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The many faces of the connected customer

The many faces of the connected customer
Tuesday August 1 2017

Businesses may be overlooking connected customers’ situational demands, as shoppers’ purchasing behaviours shift depending on the item they are buying, according to a new report.

The report, by agile software development firm Black Pepper Software, warns that over half (54%) of UK consumers’ buying patterns change dependent on the item they are purchasing.
The report, titled ‘Fit for the Future; Is your business agile enough to keep up the connected consumer?’ mapped how the same shopper behaves in different ways when making purchases across seven key sectors. The seven key sectors are: automotive, consumer electronics, DIY, fashion, finance grocery and leisure purchases, such as short breaks and holidays.

The report revealed three key trends:
Complexity impacts channel choice: When it comes to the complexity of a purchase, the more complex the item, the greater number of channels consumers will use, as they research and validate their decision across multiple touchpoints. Consumers preferred to buy every day, ‘straight forward’ items in one channel; over half (51%) always buy groceries in-store, while fashion purchases are split between the store (29%) and online (24%). Yet, when it came to ‘big ticket’ items, such as buying a car, a quarter (23%) research options in both physical and online channels.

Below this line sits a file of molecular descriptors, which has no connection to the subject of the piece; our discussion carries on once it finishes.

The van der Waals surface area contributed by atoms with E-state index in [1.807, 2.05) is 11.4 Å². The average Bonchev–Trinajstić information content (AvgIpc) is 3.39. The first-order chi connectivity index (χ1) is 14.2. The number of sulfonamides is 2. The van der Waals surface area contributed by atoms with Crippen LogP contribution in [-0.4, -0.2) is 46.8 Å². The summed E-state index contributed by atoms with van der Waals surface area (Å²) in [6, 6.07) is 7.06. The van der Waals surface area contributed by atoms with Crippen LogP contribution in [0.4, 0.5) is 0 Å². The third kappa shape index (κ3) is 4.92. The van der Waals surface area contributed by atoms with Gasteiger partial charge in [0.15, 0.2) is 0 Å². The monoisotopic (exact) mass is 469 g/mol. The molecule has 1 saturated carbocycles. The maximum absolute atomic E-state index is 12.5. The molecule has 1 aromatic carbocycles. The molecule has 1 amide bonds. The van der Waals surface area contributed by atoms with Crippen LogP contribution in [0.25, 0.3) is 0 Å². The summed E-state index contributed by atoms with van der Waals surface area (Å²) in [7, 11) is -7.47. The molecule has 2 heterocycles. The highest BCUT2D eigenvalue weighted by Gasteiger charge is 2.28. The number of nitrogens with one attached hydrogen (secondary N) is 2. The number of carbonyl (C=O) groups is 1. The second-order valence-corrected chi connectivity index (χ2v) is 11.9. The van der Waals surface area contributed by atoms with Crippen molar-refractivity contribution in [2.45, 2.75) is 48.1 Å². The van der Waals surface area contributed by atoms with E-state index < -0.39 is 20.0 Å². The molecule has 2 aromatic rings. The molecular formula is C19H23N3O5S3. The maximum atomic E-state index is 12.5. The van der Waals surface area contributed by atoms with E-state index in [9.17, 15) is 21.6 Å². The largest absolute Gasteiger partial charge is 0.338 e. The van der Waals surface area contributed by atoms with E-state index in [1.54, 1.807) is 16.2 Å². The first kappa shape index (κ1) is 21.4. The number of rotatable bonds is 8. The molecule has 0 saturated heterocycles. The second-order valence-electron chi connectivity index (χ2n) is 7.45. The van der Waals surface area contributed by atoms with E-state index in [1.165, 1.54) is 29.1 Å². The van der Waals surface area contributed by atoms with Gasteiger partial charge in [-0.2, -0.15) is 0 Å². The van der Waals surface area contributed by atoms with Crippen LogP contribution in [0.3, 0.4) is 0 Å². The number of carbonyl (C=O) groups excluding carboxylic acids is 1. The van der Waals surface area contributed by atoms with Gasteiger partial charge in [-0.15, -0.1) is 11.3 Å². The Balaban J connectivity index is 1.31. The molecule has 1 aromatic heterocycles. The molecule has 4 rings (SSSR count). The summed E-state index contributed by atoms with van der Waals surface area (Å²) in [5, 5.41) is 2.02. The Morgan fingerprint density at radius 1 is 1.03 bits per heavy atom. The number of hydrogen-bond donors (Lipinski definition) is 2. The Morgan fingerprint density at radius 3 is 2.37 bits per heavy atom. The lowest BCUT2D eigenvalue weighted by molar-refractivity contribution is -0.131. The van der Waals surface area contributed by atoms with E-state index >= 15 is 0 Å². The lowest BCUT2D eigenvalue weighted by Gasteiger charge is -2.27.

Customer service doesn’t need to be ‘hands-on’: The level of involvement a customer craves from businesses to assist their path to purchase also varies depending on the buying situation. Assisted by connect devices, shoppers are more independent, allowing them to research and justify their own purchases. A third (33%) of fashion shoppers, for instance, don’t want help from store associates, while a further 30% of grocery shoppers prefer to look up information online or at a digital kiosk as opposed to asking in-store staff. Similarly, 19% of car buyers say they are put off by overly pushy sales people.

Personal doesn’t mean ‘personalised’: While a third (34%) of UK shoppers expect a more personal level of service when buying an expensive item, consumers wanted recognition and relevance in these ‘personalised’ encounters. Cross channel recognition – taking in to account behaviours and total value across online and physical platforms – was key for 44%, while 68% said they wanted offers and incentives based on previous browsing and buying behaviours.

Josie Byrne, Account Director at Black Pepper Software, commented: “When developing the customer experience, it’s imperative that businesses take a long-term view, as opposed to just focusing on what consumers need today. A short-term view may fix immediate problems, but it can inhibit long-term innovation, where true competitive advantage lies.”